Why Supplementary Feeding? 

Alan Horsup shows how big the wombat burrows are

Buffel grass was introduced into Australia in 1860 from South Africa.   Graziers in central Queensland embraced the grass as it adapted well to sandy soil, and survived well during drought.    In Epping Forest the amount of Buffel grass has increased from 17% in the early 1970's to 54% today. 

Northern Hairy-Nosed Wombats feed on at least 12 species of grass but since the introduction of Buffel a lot of their natural diet has disappeared.   

Buffel is also very prone to wildfires.   Supplement feeding has been introduced to give the Northern Hairy-Nosed Wombats a choice of food in case wildfires do happen. 

Other Duties – Caretaking and New Skills 

As well as doing all the building June and I still had to do all of the caretaking duties.   Filling the feeders and checking the water every day, slashing the buffel and riding the quad around the perimeter of the dingo fence checking for holes. 

We did have some light moments.  Hair colouring for June to keep up appearances and singing with Alan.   June and I had to learn lots of new skills; driving quad bikes and learning to drive slashers are just two examples.   Even a simple thing like filling machinery with fuel can become very involved and time consuming. 

After the crew left, June and I had so many jobs lined up, we found that we never had enough hours in the day.   While doing a big clean up around the camp site we encountered a snake just near the tool shed.    We then decided that it's probably not a good idea to go looking under too many things! 

Sharing Epping 

Epping was something that June and I wondered at every day; birds we had never seen before, the day we stumbled upon a bower birds bower, the day I was slashing along the dingo fence and disturbed some Fat Tailed Dunnarts.   Brolgas, Emus, masses of butterflies, unbelievable variety of little wrens, reptiles.... Epping has it all. 

We felt like Alice in Wonderland discovering something new every day.   Epping has a large reference library that we took advantage of.   Never a day went past that did not find us with our noses in a book. 

Bloody Bushnell's

The 15 Bushnell cameras were the bane of my life.   Some cameras were fitted with D cell batteries and some were fitted with rechargeable batteries.   Neither system seemed to work too well. 

Shirley sets up the Bushnells cameras

Every evening I would try to set a least one camera on every feed station or burrow.  I seemed to be for ever charging and replacing the batteries and replacing the memory chips in the cameras.   Every morning I left camp at about 7am to remove the chips from the cameras, come back to base camp, download the pictures to the antiquated computer and see what exciting events had happened overnight.   All photos then had to be saved to a file.   This very important work is time-consuming and frustrating to the max.... but it must be done as it is the only way you get to see what's really happening at Epping.   It is a vital aspect of the science of the whole project to maintain faultless records.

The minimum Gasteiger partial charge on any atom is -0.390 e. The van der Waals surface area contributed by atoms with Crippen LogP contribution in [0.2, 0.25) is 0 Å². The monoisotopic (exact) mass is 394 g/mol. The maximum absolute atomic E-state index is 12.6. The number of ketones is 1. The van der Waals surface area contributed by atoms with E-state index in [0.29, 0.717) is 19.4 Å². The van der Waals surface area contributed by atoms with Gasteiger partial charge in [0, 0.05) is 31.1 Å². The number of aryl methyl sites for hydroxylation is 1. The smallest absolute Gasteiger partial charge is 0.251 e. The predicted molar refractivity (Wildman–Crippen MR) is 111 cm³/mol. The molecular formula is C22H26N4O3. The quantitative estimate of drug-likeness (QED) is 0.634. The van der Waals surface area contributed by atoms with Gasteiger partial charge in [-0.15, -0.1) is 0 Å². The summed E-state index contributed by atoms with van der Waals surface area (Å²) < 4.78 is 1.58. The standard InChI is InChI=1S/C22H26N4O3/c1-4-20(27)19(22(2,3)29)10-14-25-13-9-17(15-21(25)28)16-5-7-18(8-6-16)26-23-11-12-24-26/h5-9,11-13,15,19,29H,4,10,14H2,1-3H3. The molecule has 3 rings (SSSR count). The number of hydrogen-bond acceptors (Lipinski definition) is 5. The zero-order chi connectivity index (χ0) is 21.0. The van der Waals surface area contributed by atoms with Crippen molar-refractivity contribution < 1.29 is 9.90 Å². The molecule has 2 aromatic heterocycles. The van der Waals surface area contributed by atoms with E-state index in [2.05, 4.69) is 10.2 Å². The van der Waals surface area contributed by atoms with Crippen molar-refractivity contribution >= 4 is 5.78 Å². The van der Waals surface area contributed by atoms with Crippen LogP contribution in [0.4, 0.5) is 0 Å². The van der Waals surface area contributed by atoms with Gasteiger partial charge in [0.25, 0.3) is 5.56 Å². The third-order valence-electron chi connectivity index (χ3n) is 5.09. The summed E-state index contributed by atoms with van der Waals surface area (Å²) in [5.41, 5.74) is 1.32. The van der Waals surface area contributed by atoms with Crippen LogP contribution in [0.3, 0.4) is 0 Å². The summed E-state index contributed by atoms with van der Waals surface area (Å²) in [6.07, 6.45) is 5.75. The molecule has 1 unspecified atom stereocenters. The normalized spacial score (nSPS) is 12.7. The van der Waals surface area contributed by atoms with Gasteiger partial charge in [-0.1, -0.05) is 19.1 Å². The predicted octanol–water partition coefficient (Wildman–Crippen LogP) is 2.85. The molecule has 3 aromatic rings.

Our Little Epping Adventure 

During our last week at Epping we had a little adventure..... 

We were on our way to the kangaroo trap yard, we had the trailer attached to the quad bike and the trailer was full of water and feed.   

June and I decided to take a different road, didn't we!! 

What we found on this little journey was a very wet boggy area.   We had become quite confident on the "quaddy" by this time... perhaps a little too confident and game.   Cocky even!  Now, who can guess the outcome? 

Yes, we tried to drive through that area.   It was just on dusk and we were about 9 kilometers from base camp and, yes, we got the bike and trailer bogged.   After unhooking the trailer from the bike and with June pushing and me driving and peals of laughter we got the bike out, left the trailer in the bog and managed a muddy return to the base camp that night.

Do you think we learned out lesson??? The next day we brought my four wheel drive and the bike back to try to retrieve the trailer.   After we managed to get the car bogged... June, once again, had to push but this time it was the car! 

After being bitten by the biggest ants I have ever seen, being covered in mud, laughing so hard we could hardly stand, we did manage (after many hours of hard work) to get the care, the bike and the trailer all to dry ground.    Shh shh shh shh shh (secret wombat business - don't tell Alan!). 

Leaving Epping 

It seemed no time at all and our month was over and we were packing up and showing the new caretakers the ropes. 

Leaving was so very difficult.   We both wanted to go and both wanted to stay; words like "torn" just don't quite sum up how we felt - in fact I don't think there are any words which describe it.   Perhaps it is enough to say that it was very, very hard to do.